Peel the skin of the potatoes using a vegetable peeler and then boil in a medium sized saucepan. Make sure the potatoes are submerged in water so that it gets uniformly boiled. Poke the potatoes with a fork to check if they are boiled – the fork will pass through without any resistance if it has.
Let the boiled potatoes sit on the counter for a few minutes until the steam emanates. Transfer them, while still warm, to a mixing bowl and add the butter and chopped cilantro. A very common misunderstanding about Scottish Tattie Scone is that they are made with leftover mashed potatoes. Leftover potatoes may have been stored in the fridge and will greatly alter the dough forming process. Slowly add in the flour, a small portion at a time while mixing to ensure a well incorporated dough.
The dough is well formed when the butter and flour are well blended (now you see why it’s important to use warm and freshly boiled potatoes?). Let the dough rest for a few minutes until it feels cooler. Take a small portion of the dough and then roll into flat parathas of your desired shape. The thickness of each paratha shouldn’t have to be more than quarter of an inch.
Heat the frying pan on high heat for a few minutes so that the pan is uniformly heated. Then reduce the heat intensity to medium heat and pan fry the rolled dough for about 3 to 5 minutes on each side until golden brown. There’s no need to grease or oil the pan. The butter in the dough will take care of this for you.
The Cilantro Tattie Parathas can be eaten just by themselves with some butter or cheese sprinkled on it. If you would like to add more protein to the meal – add an egg omelet or meat as a filling and then serve as a roll/wrap.
The parathas will keep well in the fridge, in an airtight container for up to two weeks. I’d assume they are still ok for consumption after that period but may lose a lot of flavor.
Once refrigerated, re-heat in the frying pan or in microwave for about 10 seconds before serving.
Frequently Asked Questions
I wouldn’t recommend it. Use it if you’re in a bind and don’t want to trash it but it may alter the taste and texture of the parathas. Try reheating the potatoes for a few minutes before adding the butter and flour so that they combine easily.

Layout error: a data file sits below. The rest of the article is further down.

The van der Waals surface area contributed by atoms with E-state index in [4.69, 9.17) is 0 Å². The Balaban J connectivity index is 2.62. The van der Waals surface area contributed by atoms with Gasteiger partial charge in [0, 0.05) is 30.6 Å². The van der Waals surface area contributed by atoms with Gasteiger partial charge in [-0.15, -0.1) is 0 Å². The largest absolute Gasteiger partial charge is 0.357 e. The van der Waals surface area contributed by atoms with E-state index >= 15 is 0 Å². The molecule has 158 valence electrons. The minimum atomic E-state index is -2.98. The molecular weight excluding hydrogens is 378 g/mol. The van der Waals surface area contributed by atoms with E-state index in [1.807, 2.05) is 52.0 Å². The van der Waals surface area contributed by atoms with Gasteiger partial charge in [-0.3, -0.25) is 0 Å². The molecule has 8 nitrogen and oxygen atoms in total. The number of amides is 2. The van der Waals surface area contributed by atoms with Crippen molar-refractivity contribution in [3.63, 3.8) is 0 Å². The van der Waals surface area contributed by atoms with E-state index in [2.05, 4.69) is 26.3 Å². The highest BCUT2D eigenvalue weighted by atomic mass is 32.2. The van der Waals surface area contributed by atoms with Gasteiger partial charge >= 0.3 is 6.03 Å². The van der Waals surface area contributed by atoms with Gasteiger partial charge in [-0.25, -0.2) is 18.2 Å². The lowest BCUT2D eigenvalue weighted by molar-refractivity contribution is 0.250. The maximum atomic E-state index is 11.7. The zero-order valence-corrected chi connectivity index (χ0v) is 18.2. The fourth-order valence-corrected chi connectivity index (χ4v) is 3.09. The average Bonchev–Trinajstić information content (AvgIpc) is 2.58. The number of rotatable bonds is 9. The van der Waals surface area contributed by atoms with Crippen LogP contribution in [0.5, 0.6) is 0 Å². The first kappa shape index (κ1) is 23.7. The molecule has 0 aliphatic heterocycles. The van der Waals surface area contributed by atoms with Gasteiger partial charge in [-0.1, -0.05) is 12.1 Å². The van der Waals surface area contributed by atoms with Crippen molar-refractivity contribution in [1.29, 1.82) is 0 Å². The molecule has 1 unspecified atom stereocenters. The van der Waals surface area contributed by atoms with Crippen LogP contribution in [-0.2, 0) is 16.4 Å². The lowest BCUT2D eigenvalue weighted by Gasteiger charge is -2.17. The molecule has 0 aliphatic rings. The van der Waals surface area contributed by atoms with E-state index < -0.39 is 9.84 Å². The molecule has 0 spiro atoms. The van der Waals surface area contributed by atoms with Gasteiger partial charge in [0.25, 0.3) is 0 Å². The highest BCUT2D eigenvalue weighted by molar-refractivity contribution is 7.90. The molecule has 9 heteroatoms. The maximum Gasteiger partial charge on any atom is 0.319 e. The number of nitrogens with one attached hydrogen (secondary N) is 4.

Not at all. The butter and flour will work just fine. You will be surprised how well the dough fluffs and has a consistency similar to other parathas.
Cilantro Scottish Tattie Parathas
- Vegetable Peeler
- Sauce Pan (Medium Size)
- Mixing Bowls
- Rolling Pin
- Skillet or Frying Pan, large size
- 2 Potatoes ,about 250g
- 6 sprigs Fresh Cilantro ,about ¼ cup chopped
- 2 tbsp Salted Butter
- 1 cup all-purpose flour
- Peel and boil the potatoes in a medium sized pan for about 10 minutes. A fork will pass through the potatoes without any resistance, if completely boiled.
- Let the potatoes sit on the counter for a few minutes until the steam dissipates.
- Transfer the boiled potatoes to a mixing bowl and add the chopped cilantro and salted butter. Mash the ingredients together.
- Introduce the flour a few tablespoons at a time while continuing to mash the ingredients. The dough is ready when all ingredients are well incorporated and it is not crumbly in texture. Let the dough cool for a few minutes if it feels warm to the touch.
- Separate the dough into smaller portions. Roll each portion flat into any shape, about a quarter of an inch thick using a rolling pin.
- Heat the rolled dough on a frying pan under medium heat for about 3 to 5 minutes on each side, until it turns golden brown.
- Serve warm with butter or add any filling of your choice (cheese, meat, eggs, etc.)
- Freshly boiled potatoes are ideal for this recipe. Leftover mash potatoes may work if reheated slightly so that butter and flour can mix well.
- Dust the dough with some flour before rolling so that it doesn’t stick to your rolling pin.
- The Cilantro Tattie Parathas will store well in the fridge for up to two weeks, in an airtight container.
- There’s no need to grease or oil the pan before frying the rolled dough. The butter in the dough will act as a grease instead.